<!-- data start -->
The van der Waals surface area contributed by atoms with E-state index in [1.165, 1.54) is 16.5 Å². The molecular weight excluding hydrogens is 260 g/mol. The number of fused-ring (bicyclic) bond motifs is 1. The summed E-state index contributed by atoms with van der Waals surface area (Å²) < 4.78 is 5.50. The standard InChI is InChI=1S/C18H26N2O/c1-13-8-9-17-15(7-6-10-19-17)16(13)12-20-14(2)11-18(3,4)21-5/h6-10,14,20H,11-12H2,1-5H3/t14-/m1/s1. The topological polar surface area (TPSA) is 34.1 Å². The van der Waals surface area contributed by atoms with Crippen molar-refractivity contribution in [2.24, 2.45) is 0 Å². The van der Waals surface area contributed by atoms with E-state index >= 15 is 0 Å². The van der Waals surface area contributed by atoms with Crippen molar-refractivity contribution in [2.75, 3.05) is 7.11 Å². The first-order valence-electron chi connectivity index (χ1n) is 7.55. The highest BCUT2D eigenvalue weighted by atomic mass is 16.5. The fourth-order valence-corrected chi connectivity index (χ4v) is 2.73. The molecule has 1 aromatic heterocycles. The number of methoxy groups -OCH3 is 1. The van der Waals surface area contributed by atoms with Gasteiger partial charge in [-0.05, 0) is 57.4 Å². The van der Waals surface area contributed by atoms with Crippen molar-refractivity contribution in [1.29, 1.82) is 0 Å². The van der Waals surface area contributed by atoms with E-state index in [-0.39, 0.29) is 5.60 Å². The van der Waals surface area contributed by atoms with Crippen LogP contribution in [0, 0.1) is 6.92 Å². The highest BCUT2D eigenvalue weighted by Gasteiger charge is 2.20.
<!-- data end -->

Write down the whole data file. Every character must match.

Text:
The van der Waals surface area contributed by atoms with E-state index in [1.165, 1.54) is 16.5 Å². The molecular weight excluding hydrogens is 260 g/mol. The number of fused-ring (bicyclic) bond motifs is 1. The summed E-state index contributed by atoms with van der Waals surface area (Å²) < 4.78 is 5.50. The standard InChI is InChI=1S/C18H26N2O/c1-13-8-9-17-15(7-6-10-19-17)16(13)12-20-14(2)11-18(3,4)21-5/h6-10,14,20H,11-12H2,1-5H3/t14-/m1/s1. The topological polar surface area (TPSA) is 34.1 Å². The van der Waals surface area contributed by atoms with Crippen molar-refractivity contribution in [2.24, 2.45) is 0 Å². The van der Waals surface area contributed by atoms with E-state index >= 15 is 0 Å². The van der Waals surface area contributed by atoms with Crippen molar-refractivity contribution in [2.75, 3.05) is 7.11 Å². The first-order valence-electron chi connectivity index (χ1n) is 7.55. The highest BCUT2D eigenvalue weighted by atomic mass is 16.5. The fourth-order valence-corrected chi connectivity index (χ4v) is 2.73. The molecule has 1 aromatic heterocycles. The number of methoxy groups -OCH3 is 1. The van der Waals surface area contributed by atoms with Gasteiger partial charge in [-0.05, 0) is 57.4 Å². The van der Waals surface area contributed by atoms with Crippen molar-refractivity contribution in [1.29, 1.82) is 0 Å². The van der Waals surface area contributed by atoms with E-state index in [-0.39, 0.29) is 5.60 Å². The van der Waals surface area contributed by atoms with Crippen LogP contribution in [0, 0.1) is 6.92 Å². The highest BCUT2D eigenvalue weighted by Gasteiger charge is 2.20.